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Thread: Stoicism

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    Stoicism

    Is it just me, or does there seem to be more interest in Stoic philosophy in the media and the netsphere lately? There seem to be many more blogs and podcasts than a few years ago.

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    Senior Member Rogar's Avatar
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    One of the only podcasts I listen to is Sam Harris, "Waking Up". He covers a range of topics, but the center around mindful living, meditation, and various religious philosophy. Interestingly one of his most recent got into stoicism as a way to deal with anxiety and anger.

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    It's not just you, am seeing it in conjunction with some men-centric posters (not sure what to label them, but they believe feminism is destroying this country, believe they are "red-pilled", etc.). It's kind of big right now.

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    Senior Member catherine's Avatar
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    Quote Originally Posted by Tybee View Post
    It's not just you, am seeing it in conjunction with some men-centric posters (not sure what to label them, but they believe feminism is destroying this country, believe they are "red-pilled", etc.). It's kind of big right now.
    Really? I didn't know that stoicism was necessarily a guy thing. I've actually read a couple of books on it, for my own interest in its philosophy. I certainly never thought of it as an anti-feminism thing.
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    Senior Member bae's Avatar
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    I've been reading Marcus Aurelius for years and years now, but I don't see Stoicism as being particularly anti-feminist/MRA. Except perhaps for the embedded culture of the time in his writing.

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    Itís hard to see what one school of thought might have to say to the other. The one is about how the individual regulates his relationship to the world around him. The other is about collective guilt, collective grievances and collective power relationships.

    Itís difficult for me to see how Musonius or Seneca or Epictetus might critique feminism if they were here today. It would be like attacking geometry with botany.

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    Senior Member catherine's Avatar
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    Quote Originally Posted by LDAHL View Post
    It’s hard to see what one school of thought might to say to the other. The one is about how the individual regulates his relationship to the world around him. The other is about collective guilt, collective grievances and collective power relationships.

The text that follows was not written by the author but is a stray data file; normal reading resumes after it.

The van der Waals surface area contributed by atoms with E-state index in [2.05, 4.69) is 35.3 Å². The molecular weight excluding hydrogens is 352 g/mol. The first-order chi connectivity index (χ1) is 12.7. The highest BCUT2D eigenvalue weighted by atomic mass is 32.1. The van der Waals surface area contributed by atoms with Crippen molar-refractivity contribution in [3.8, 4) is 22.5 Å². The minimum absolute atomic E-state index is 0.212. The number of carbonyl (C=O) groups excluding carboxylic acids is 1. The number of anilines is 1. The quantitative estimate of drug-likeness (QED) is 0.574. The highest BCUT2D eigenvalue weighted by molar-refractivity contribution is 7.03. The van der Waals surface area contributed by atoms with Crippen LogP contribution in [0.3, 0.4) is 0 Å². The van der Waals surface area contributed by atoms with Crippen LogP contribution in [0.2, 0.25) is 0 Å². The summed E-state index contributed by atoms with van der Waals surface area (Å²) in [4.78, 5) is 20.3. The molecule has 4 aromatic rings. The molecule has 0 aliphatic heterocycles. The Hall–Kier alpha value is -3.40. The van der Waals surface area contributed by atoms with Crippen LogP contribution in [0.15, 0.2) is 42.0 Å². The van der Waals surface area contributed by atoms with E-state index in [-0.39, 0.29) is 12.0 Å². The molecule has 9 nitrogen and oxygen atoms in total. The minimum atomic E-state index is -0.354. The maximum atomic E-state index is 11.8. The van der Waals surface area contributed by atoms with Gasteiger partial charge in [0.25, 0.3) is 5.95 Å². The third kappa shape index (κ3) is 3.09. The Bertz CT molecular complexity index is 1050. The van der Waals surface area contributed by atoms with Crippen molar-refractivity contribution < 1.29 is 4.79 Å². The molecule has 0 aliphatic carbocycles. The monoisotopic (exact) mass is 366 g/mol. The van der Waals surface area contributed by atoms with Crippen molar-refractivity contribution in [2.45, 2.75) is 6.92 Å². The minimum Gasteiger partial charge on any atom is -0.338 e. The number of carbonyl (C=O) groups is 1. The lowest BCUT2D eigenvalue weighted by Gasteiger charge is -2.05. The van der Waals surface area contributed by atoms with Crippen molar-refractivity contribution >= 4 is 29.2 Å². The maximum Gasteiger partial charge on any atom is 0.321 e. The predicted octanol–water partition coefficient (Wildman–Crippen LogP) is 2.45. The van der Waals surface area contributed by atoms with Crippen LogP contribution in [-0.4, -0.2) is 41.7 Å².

Out of curiosity, can you provide a link to an example of the latter?
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    Quote Originally Posted by catherine View Post
    Out of curiosity, can you provide a link to an example of the latter?
    For instance, itís hard to imagine a Stoic saying ďThereís a special place in Hell for women who donít help other womenĒ in support of a political candidate. When itís just you deciding how to perceive and respond to the universe for yourself, allies and intersectionality and doctrinal differences would seem to be pretty much irrelevant.

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    Senior Member razz's Avatar
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    Well, I did study Philosophy for a semester at university but today made a real effort to ensure that I understood what a stoic really is. Mostly it seems to be a materialist who sees virtue in self-government. Stanford University https://plato.stanford.edu/entries/stoicism/ offers the many variations/interpretations of the belief system. I see nothing that would antagonize any man or woman who was inclined in that direction.

    Perhaps, a feminist might say that having the vote, freedom to choose, equality of opportunity/reward would be included in options for self-government as men have had excluding all those men who were slaves, etc. Did Aureius believe that slaves could freely choose to be stoic?

    Self-government by the individual would be a desirable state to see in our present circumstances and perhaps going back to Idahl's original post, this is why stoicism is receiving attention. Not having TV to watch daily, I do miss out on the current trends at times.
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    Quote Originally Posted by LDAHL View Post
    For instance, itís hard to imagine a Stoic saying ďThereís a special place in Hell for women who donít help other womenĒ in support of a political candidate. When itís just you deciding how to perceive and respond to the universe for yourself, allies and intersectionality and doctrinal differences would seem to be pretty much irrelevant.
    Wha...? I'm scratching my head. That's merely someone expressing a political view. I don't see what that has to do with Stoicism. It seems to me a Stoic would simply shrug and say you're entitled to your opinion.

    The central idea of Stoicism is virtue. That is, does a person lie, cheat, steal, harm others? Is he calm and unaffected by calamity? There are all sorts of ontological and epistemological underpinnings to why you should behave that way (see Epictetus, Seneca, Marcus Aurelius, et al.), but in practical terms that's the main message.

    If you want a splendid example of what Stoicism is not, forget Madeleine Albright and look no further than our current president. Dishonest, vain, self-deluded, bigoted, impatient and selfish, Trump is an encyclopedia of non-Stoic characteristics.

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